Social Media–Replacing the Quantity with Quality

Social Media -- Quality over QuantityWe live in a new age of publishing. It used to be that you needed the discipline to write hundreds of pages and the luck to land a publisher before your content could ever see the light of day. Then came blogs.  All you needed was consistency and a commitment to pound out a few paragraphs every week or so. Then came social media. Now anyone with a Facebook, Twitter, or Instagram account is publishing their thoughts and experiences online in real time. With books–and even blogs to a certain degree–the high hurdles of entry made it less necessary to have rigid guidelines on what was consumed. You could assume a certain level of quality. Things have changed. While social media has taken the place of books and blogs, no one is checking for quality. In fact, no one even expects it.  While jokes about Farmville requests, as well as sentimental promises to drop Facebook, are common there has been very little practical advice on how to navigate both as a quality content provider or consumer. I offer the following guidelines that have been helpful for me. This is a very dynamic landscape but there are some principles that have been helpful for me that are contained in the following.

Concerning what you read on Facebook
Ask yourself this question: Would you commit to reading a book that one of your “friends” published? If your answer is “yes,” then subscribe to their feed. Congratulations. You are now signed up to receive an author’s published commentary on life and biography one status update, tweet, or picture at a time. Although it may not seem like much, don’t kid yourself. Just because it takes mere seconds of your time to check or read, I assure you that the lifetime investment is on par with the average book from your average bookstore. Now, if you answered “no,” you would not be interested in reading their book, unsubscribe from their feed, un-follow them on Twitter. If you need to un-friend them., that’s okay too. We need to collectively agree. None of us want to exist in a society in which every person is trying to engage with thousands of people. Not only is it not sustainable–it will make life miserable for all of us. By staying subscribed to the goings on of a bloated network, we have found ourselves reading 500 books simultaneously, one sentence at a time. And because the commitment is so low (one simple click of the very positive sounding word “confirm”) we never do a hard check on the quality or commitment we’re signing up for (and the fact that Facebook settings are so damned hard to understand is no help). Worst of all, it’s taking its toll on our families and our innovation. The quality of what we’re subscribing to is worse than reading tabloids. It’s like we’re reading a whole book of just magazine ads. It just seems okay to us because we only said “yes” to one person–one feed at a time.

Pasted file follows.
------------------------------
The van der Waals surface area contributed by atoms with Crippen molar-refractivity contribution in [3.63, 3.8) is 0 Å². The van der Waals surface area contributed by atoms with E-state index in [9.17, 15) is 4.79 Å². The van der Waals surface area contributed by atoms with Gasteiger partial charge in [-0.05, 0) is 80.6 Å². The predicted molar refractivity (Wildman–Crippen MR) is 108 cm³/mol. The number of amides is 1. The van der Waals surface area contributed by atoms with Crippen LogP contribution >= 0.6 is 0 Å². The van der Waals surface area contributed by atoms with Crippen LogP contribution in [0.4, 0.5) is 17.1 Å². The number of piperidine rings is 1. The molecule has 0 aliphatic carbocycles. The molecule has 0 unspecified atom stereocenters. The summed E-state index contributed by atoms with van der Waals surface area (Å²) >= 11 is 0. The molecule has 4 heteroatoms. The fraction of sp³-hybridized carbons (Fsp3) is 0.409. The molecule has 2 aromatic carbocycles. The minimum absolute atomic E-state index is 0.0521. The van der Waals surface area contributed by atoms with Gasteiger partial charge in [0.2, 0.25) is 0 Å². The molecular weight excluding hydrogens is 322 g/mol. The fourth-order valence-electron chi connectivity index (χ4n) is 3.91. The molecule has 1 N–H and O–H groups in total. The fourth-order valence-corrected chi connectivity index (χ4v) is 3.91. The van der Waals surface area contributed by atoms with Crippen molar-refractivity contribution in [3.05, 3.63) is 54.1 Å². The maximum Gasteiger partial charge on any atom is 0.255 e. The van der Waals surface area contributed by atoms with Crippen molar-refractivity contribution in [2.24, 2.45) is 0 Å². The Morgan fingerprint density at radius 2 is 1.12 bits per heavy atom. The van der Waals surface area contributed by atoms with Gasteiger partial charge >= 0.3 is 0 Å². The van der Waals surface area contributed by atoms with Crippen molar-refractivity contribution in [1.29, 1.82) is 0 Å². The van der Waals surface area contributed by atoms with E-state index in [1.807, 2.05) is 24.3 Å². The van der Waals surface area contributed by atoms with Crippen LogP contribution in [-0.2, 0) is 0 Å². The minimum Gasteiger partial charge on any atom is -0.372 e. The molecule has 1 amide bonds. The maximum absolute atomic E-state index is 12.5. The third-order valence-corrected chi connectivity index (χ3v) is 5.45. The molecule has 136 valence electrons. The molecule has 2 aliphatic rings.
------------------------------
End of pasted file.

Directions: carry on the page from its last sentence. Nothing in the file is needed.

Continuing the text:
Concerning what you publish
Yes, it is publishing. A whole world can see it. This means that you have a responsibility to your readers. I think of it this way–someday, I would like to take all of my thoughts that I post to Twitter and Facebook and turn them into a book that I can print for my grandchildren so that they can know what grandpa thought. Now, even though you may not do something so elaborate, ask yourself the question, “Am I proud of the book that I am writing?”Am I providing content that is valuable, or am I just contributing clutter?” This question has resulted in me no longer posting videos of funny cats. Very, very funny cats. Mark Twain wouldn’t have stuck an irrelevant cat story in the middle of Huck Finn. Alright, bad example.

Media has become about the moment. News that’s five hours old is irrelevant. When we click buttons or read feeds, very rarely are we thinking beyond the hour or year. The problem is that it’s starting to catch up with us. I believe that the saying, “Failing to plan means you’re planning to fail” has never been more true than in an individual’s adoption and use of social media.  So, even though you’re doing it one sentence at a time, make a decision and commit to reading good books–and maybe even write a good one along the way.

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